2. Sun Simiao's medical ethics and further contributions to medicine
Sun Simiao expressed his belief that medicine is an art of kindness. In his book Da Yi Jing Chen
(Sincerity and Devotion of Great Doctors), he wrote, "When a great doctor treats a patient, he must focus, calm down, and be free of desires and pursuits. He first needs to have a compassionate heart to devote himself to freeing the patients from the suffering of illnesses. If patients come for treatment, whether they are of high or low social status, rich or poor, elderly or young, beautiful or ugly, enemies or relatives, the Han race or other ethnic groups, intelligent or unintelligent, the doctor should treat them the same as if they were all dear..."
This short paragraph is a clear representation of Sun Simiao's noble character as a doctor.
He adopted a holistic approach to treating illnesses. He believed that by skillful nursing and recuperating successfully, one could be free of illnesses. As long as "a good doctor treats the illnesses with prescriptions and acupuncture, the patient's illness will be curable and disasters on the earth will be avoidable." He stressed medical ethics and treated all patients the same. As already stated above, he declared, "a human life is precious, and more valuable than one thousand liang of gold."
Sun Simiao also paid great attention to gynecology and pediatrics. He authored three volumes of Fu Ren Fang
(Gynecology) and two volumes of Shao Xiao Ying Ru Fang
(Pediatrics), which were placed as the starting volumes of Qian Jin Yao Fang
Qian Jin Yao Fang
is the earliest medical encyclopedia in China. It covers a broad range of categories – from basic medical theories to different clinical subjects, and from theories and methodologies to prescription formulas and drugs. The book covers materials from the classics in one segment, while another category includes the empirical formulas and prescriptions that were circulated among the populace. This book included the merits of different schools and was suitable for people of different educational backgrounds. It is popular even today. Much of the book's content still plays a guiding role, making it of great academic value. It is indeed a monumental asset for traditional Chinese medicine.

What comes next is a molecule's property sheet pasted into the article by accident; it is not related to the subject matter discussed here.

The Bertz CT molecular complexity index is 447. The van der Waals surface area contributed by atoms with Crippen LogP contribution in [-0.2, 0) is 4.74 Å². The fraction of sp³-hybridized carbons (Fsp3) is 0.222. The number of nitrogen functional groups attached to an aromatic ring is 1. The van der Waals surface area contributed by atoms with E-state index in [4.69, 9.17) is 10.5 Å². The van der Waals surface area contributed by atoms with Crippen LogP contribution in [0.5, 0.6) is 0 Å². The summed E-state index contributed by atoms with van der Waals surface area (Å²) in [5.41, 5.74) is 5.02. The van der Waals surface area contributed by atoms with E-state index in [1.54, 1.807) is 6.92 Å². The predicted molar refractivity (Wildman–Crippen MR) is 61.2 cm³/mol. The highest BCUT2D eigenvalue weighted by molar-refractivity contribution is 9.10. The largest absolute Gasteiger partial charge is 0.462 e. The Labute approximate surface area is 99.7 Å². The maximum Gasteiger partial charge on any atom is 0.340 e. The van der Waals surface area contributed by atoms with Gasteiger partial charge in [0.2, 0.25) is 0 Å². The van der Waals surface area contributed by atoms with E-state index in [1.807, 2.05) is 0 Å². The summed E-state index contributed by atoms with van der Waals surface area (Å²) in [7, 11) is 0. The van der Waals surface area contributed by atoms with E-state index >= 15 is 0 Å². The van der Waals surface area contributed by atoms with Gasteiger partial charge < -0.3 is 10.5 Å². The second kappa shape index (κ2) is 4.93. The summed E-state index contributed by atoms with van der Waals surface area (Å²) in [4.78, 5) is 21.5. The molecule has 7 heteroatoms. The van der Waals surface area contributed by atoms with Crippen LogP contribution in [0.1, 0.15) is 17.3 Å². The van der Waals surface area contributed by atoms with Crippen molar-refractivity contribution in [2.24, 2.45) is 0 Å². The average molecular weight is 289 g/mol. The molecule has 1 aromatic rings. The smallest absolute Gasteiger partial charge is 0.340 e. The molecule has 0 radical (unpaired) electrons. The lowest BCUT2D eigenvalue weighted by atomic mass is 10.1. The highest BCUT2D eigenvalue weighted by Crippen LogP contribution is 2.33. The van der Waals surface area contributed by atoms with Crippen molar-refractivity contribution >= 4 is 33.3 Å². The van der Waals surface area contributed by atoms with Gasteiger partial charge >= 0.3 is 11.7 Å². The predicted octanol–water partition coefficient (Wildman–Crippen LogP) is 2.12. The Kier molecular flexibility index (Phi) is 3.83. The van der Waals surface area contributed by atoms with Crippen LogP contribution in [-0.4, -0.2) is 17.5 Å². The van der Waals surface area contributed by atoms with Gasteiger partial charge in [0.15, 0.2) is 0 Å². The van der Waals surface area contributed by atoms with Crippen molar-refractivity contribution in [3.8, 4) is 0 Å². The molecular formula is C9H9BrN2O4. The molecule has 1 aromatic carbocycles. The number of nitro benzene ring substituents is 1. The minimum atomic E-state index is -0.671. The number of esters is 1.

As already stated, Qian Jin Yao Fang
has made great contributions to the development of prescription formulas. By summarizing the clinical experiences from the era of Zhang Zhongjing (150 – 209 AD, a famous doctor in the Han Dynasty) to that of Sun Simiao and the achievements in prescription formulas over the previous several hundred years, it demonstrated Sun Simiao's profound medical knowledge and extraordinary medical skills. Future generations called Qian Jin Fang
(the two books of Qian Jin Yao Fang
and Qian Jin Yi Fang)
the ancestor of prescription formulas.
3. Sun Simiao’s academic achievements
Sun Simiao poured lots of effort into the research of pharmacology. From collection of medicinal ingredients to processing to understanding their capabilities, compatibility and clinical trials, Sun Simiao studied medical texts of past doctors, plus his own decades of experience, to compile the authoritative Qian Jin Yao Fang
and Qian Jin Yi Fang
Qian Jin Yao Fang
documented over 5000 prescriptions, diagnosis methods, symptoms and other medical theories. It covered numerous divisions of medical science including general medicine, general surgery, gynecology, pediatrics and others, as well as treatments such as detoxification, emergency aid, health, diet, acupuncture, massage, guidance and breathing. It was an excellent summary of the Chinese medical science up to the Tang Dynasty. Qian Jin Yi Fang
documented over 3000 prescriptions. It served as a necessary and beneficial supplement to the original book, with subjects including herbal medicine, gynecology, typhoid, pediatrics, nourishment, tonification, stroke, miscellaneous diseases, sores, pulse and acupuncture.
Sun Simiao valued preserving health and actively practiced it. Because he understood the art of cultivating health, he lived to over 100 and still enjoyed good vision and hearing when he was old. He combined ideas on the preservation of health from Confucianism and Taoism, as well as Buddhism from ancient India, with those of traditional Chinese medicine. He proposed many practical and effective ways to cultivate good health, which, even now, guide people's daily lives. For example: "One should keep a balanced mindset and not solely pursue recognition and self-interest; be constrained in food intake, and do not eat or drink too much; pay attention to the circulation of Qi and blood and do not be lazy and motionless; live a daily life with standard routines and do not violate the law of nature..."
Sun Simiao was also the first to invent a urethral catheter. According to historical records, one of his patients could not pass urine. Seeing that the patient was in extreme pain, Sun thought, "It is already too late to treat him with medicine. If there was a way to insert a tube into his urethra, the urine could perhaps flow out naturally." He saw a neighbor's child at play blowing on a scallion stem. The scallion stem was very thin, long, and soft. Sun decided to try such a tube. Having chosen a suitable scallion stem, he charred it gently, cut the sharp end off, and then carefully inserted it into the patient's urethra. He then blew into the tube once. As expected, the urine flowed out of the tube. The patient's bloated abdomen gradually became smaller, and the patient's illness was cured.
By cultivating mind and body with virtue, and by having both virtue and talent, Sun Simiao became a great figure whom common people and medical professionals in future generations highly respected.